There are obviously 1-2 cases that remain in the headlines, and these are muddied enough that no one really focuses on them.
These are longstanding issues that both sides need to resolve. I don’t see that kind of reaction that happened back in 2012 when retroactive tax was suggested—that has faded.
From a foreign investor point of view, it is an irritation and we are not getting anywhere by keeping the problem festering.
Looking at job creation, how big a challenge is that?
It is a huge issue. Let us not pretend otherwise. Now, there is an argument that India has seen jobless growth over the last 10 years. This is an exaggeration. Just because we don’t have data on employment doesn’t mean no jobs were created. I would argue we have fallen behind adequate job creations though.
The number of new entrants into the job market for the next 10 to 15 years—because of demographics—is going to increase significantly. If you take China vs India, one of the reasons China can afford to let its growth slow, is because it is no longer adding 12 million new workers to its labour force every year as it did back in the mid-2000s.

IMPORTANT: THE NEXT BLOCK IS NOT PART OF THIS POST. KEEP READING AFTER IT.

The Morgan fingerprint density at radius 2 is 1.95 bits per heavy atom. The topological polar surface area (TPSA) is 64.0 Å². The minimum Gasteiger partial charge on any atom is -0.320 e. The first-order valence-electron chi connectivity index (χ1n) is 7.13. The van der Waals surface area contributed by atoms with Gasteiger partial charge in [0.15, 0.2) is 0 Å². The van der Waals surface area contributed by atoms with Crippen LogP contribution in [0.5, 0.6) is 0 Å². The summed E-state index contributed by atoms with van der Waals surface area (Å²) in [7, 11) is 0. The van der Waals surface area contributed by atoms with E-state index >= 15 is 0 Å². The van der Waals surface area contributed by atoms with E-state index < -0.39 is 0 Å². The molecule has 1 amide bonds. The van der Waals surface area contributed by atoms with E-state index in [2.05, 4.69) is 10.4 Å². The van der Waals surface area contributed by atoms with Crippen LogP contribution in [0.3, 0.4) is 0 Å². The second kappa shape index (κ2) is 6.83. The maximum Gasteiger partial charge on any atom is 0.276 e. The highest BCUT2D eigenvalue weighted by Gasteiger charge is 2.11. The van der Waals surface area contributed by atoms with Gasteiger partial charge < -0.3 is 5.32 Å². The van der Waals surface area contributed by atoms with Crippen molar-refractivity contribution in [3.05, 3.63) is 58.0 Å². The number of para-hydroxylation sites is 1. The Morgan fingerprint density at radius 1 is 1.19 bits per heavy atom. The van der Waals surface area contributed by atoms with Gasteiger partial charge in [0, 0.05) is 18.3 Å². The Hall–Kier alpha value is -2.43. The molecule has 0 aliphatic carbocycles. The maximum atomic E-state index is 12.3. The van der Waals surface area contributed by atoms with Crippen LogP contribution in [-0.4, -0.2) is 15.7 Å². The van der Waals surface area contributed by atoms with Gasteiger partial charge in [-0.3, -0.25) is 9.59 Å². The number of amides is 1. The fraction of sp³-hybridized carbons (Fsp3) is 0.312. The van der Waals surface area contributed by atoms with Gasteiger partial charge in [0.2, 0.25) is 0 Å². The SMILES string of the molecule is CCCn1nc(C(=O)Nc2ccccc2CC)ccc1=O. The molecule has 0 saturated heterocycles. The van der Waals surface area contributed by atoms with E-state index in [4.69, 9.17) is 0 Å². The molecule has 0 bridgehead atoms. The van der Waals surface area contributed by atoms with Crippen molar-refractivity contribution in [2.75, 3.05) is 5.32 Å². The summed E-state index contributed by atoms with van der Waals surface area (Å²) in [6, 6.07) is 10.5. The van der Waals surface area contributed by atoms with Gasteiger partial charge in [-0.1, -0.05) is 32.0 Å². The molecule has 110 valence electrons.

So rather than the number of jobs, China can instead focus on the quality of jobs. India has exactly the opposite problem. That necessarily means India not only has to grow, but has to grow faster than it has been growing so far, just to keep pace with new entry of workers into its labour market.
The problem is, the Indian labour force that is entering the market has very low skills, and not just this government, but also the previous government has never really focused on skill development.
The number of public universities, schools, technical institutions—all of these should have expanded many more times to deal with 13-14 million of new entrants into the labour force annually, and we have not done that.